Tuesday, February 07, 2006

Time to Shake Out Your Brain ... Literally

I co-taught an English class with a teacher who always said, "Shake out your brains," when the class began to zone out. Our high school students knew it meant time for a mental break. Not so with Justin, a five-year-old boy I teach three times a week. Justin is high-functioning autistic, and children with autism tend to be extremely literal. Justin struggles with his literalism in adorable ways.

When I saw Justin starting to zone out, without even realizing what I was saying, "Time to shake out your brain," slipped out. Justin looked perplexed as he began to shake his head. When he stopped shaking, he said, in a regretful tone, "It's still in there."

IT being his brain. Which was still in his head. He had not succeeded in doing what I had asked of him, which was to shake out his brain.

Justin also has a tendency to put his feet all over me, and I am constantly asking him to stop. The other day, after asking him gently several times to move his feet, I finally said, "Justin. Please. How many times have I asked you to move your feet?"

His answer? "Six." I'm sure he was right.


Blogger Digger Jones said...

After asking how many times you asked, you should have asked him "How many times do I HAVE to ask you?"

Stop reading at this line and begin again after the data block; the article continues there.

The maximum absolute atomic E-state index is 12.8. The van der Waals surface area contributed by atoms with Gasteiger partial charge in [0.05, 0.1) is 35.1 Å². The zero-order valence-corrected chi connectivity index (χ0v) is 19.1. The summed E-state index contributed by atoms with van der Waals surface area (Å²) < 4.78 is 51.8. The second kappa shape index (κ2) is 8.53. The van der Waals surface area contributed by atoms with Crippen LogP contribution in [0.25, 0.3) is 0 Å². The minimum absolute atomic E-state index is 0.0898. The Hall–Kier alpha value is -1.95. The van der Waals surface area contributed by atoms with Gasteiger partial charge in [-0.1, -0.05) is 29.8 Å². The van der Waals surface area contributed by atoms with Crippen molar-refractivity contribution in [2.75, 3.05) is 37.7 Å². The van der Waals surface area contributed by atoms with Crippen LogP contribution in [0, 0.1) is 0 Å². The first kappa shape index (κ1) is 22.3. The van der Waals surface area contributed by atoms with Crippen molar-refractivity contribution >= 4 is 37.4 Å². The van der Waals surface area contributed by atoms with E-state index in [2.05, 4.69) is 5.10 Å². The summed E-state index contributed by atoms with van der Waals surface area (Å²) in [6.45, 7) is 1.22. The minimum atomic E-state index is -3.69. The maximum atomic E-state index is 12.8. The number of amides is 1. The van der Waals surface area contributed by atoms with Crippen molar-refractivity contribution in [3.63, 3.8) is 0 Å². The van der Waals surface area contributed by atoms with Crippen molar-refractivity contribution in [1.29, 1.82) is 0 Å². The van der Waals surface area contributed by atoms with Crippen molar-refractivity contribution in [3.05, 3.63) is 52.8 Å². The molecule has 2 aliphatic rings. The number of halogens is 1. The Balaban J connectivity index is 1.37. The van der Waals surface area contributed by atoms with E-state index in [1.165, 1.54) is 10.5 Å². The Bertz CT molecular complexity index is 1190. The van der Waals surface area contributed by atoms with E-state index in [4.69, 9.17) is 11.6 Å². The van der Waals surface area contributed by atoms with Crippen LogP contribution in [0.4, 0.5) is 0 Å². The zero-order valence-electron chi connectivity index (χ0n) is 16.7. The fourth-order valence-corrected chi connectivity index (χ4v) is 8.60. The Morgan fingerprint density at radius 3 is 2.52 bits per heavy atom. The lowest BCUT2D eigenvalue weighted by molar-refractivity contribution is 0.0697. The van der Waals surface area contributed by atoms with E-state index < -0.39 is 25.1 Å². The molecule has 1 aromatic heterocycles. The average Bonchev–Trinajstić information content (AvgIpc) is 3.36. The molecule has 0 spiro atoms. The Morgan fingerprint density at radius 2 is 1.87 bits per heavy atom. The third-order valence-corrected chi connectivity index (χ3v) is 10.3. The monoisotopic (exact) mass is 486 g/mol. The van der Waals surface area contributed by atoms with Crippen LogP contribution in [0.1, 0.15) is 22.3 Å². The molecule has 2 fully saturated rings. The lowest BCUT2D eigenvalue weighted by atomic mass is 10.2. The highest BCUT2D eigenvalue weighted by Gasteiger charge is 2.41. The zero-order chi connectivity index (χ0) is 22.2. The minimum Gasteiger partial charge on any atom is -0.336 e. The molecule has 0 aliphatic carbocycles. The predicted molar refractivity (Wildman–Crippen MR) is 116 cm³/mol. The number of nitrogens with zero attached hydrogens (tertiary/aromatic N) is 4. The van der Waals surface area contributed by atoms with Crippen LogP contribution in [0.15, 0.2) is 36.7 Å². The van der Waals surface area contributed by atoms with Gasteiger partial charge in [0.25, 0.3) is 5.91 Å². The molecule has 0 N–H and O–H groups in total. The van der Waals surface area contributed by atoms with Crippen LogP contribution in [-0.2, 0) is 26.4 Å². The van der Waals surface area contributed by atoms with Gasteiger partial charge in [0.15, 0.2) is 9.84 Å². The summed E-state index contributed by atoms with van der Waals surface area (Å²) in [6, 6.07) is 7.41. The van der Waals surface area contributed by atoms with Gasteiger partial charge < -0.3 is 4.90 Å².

Try this: WRITE what you want him to do. make a sign that says "PUT YOUR FEET ON THE FLOOR." If he is a reader, he will read it and he will HAVE to do it.

Somewhere in a high functioning autistic head is a compulsion for reading and obeying what is written. Or at least responding to it.


11:16 PM  
Blogger Miss Dennis said...

Thanks. This child does in fact have many sympoms of hyperlexia. He responds well to social cartoons with both writing and pictures. I think I'll make a social cartoon about him not putting his stinky feet all over me. "Here's how Miss Dennis feels when Justin's feet are all over her: (insert exasperated teacher face)."

"Now here's Miss Dennis when Justin is sitting criss cross with his feet to himself: (proud teacher face)."

3:37 AM  
Blogger Fred said...

Yes, he was more certainly right. You have a difficult job; I don't know how you do it.

7:56 PM  
Blogger JB said...

thank you for sharing with us - I am a private duty pediatric high tech nurse and have similar hurdles...
I know the challenges as well as the rewards....
not to mention the giggles

3:41 PM  
Blogger momdgp said...

My first reaction was that you worked at the south Bronx HS I attended as a student 35 yrs ago, until the purple stapler story where the student mentions the 6 train (my school was/is closer to the D and 4 trains). But the stories you have been telling are unfortunately not new. I'm sorry to hear that the stories (especially the pregnant teen sucking her thumb) are the same as when I lived in da Bronx.

10:38 AM  

Post a Comment

Links to this post:

Create a Link

<< Home